Aquamation is water-based cremation using a process called alkaline hydrolysis. Some providers use names such as water cremation, flameless cremation, or trademarked terms. For over 25 years, alkaline hydrolysis has been employed for the final disposition of human remains at several premiere medical facilities, including the Mayo Clinic and UCLA Medical School.

Why Do Families Choose Aquamation?

Many pet owners see the water-based option as gentler than flame cremation. Aquamation uses 90% less energy than flame cremation, burns no fossil fuels, and produces no emissions, meaning it has a much smaller carbon footprint. Because aquamation yields 20-30% more remains to return to your family, you have more options for scattering, memorializing your pet in cremation artwork, and sharing mementos with more members of your family.

How Does It Work?

Your pet is placed in a private cradle in our specialized equipment. An alkaline solvent is added, and the machine fills with water. The water and solvent are heated and gently circulated throughout the equipment, allowing the solution to accelerate the natural decomposition process. Once the cycle is finished, what remains are inorganic minerals and a sterile mix of water and basic organic compounds such as salts, sugars, peptides, and amino acids. The solution is drained, and the remains are dried before being processed into the familiar powdery ‘ashes’ to be returned to the family in the urn of their choice.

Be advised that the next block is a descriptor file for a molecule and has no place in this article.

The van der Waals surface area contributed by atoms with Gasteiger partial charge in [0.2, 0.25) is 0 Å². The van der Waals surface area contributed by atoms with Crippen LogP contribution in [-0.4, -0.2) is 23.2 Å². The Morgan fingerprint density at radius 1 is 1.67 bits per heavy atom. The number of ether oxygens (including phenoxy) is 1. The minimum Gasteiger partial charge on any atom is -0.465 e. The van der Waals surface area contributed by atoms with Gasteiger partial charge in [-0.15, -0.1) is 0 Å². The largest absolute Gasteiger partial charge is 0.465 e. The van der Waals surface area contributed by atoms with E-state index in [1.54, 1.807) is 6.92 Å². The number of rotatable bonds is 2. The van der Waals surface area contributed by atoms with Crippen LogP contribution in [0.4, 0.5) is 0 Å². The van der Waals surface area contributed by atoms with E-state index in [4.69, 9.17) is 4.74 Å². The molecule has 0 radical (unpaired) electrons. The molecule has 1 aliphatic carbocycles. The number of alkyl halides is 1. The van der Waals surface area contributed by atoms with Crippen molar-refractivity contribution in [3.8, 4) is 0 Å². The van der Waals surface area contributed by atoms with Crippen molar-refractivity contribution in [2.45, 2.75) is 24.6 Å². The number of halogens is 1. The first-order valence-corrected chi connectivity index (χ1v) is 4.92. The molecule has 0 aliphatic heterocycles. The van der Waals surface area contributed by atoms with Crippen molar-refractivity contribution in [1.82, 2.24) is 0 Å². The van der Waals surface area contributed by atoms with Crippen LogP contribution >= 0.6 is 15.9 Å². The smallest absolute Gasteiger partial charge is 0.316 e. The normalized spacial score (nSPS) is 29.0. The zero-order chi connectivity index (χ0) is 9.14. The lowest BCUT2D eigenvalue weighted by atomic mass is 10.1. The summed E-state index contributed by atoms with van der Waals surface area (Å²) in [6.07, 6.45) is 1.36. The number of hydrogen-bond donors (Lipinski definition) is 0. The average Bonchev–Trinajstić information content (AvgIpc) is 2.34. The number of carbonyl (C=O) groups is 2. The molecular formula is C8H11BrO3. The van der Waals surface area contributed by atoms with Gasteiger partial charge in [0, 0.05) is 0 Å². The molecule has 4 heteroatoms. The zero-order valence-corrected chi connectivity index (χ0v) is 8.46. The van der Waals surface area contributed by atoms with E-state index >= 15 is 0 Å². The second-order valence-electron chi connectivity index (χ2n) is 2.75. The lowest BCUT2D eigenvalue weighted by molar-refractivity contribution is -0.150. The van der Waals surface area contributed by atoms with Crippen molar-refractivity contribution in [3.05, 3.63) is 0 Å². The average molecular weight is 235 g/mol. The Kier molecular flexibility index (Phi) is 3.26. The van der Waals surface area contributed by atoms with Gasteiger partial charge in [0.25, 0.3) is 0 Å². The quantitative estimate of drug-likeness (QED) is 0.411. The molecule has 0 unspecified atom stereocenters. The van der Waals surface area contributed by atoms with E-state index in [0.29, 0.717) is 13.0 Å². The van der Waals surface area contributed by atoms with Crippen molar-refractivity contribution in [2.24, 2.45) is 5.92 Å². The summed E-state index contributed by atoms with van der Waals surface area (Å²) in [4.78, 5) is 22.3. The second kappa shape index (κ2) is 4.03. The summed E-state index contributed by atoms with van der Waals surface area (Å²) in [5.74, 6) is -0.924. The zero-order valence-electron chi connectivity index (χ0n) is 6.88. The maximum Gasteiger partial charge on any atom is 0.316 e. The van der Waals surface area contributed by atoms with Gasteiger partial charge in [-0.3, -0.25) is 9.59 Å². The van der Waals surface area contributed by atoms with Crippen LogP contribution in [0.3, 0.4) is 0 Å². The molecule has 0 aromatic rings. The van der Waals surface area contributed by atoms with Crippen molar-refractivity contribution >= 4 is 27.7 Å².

Is The Water Safe?

Alkaline hydrolysis completely breaks down all bacteria, viruses, and prions. The same process is used for sterile disposal of biohazardous materials, and the remaining solution is neutralized to a safe pH before discharge. The final output, or ‘effluent’, is an exceptional fertilizer.

How Does Water Leave Ashes?

The results of flame cremation, colloquially called 'ashes', are inorganic minerals processed into powder. Aquamation also leaves the same minerals behind, but produces 20-30% higher volume of cremated remains, as none are burned off during aquamation.

How Long Does It Take?

Aquamation requires approximately one day, after which time is taken for the remains to dry before processing into ashes. Most pets will be available to return home within one week.

How Much Water Is Used?

Water usage is comparable to what would be used to give your pet a bath.

What Happens to the Water?

The effluent is discharged into the same water lines used by funeral homes during embalming, eventually returned to the earth through the same infrastructure as rainwater. At Heartland, we are evaluating systems to recapture the effluent for usage as fertilizer, as the organic compounds and alkalinity are ideal for plants, and reclamation would help us return our pets to the ‘circle of life’ more directly.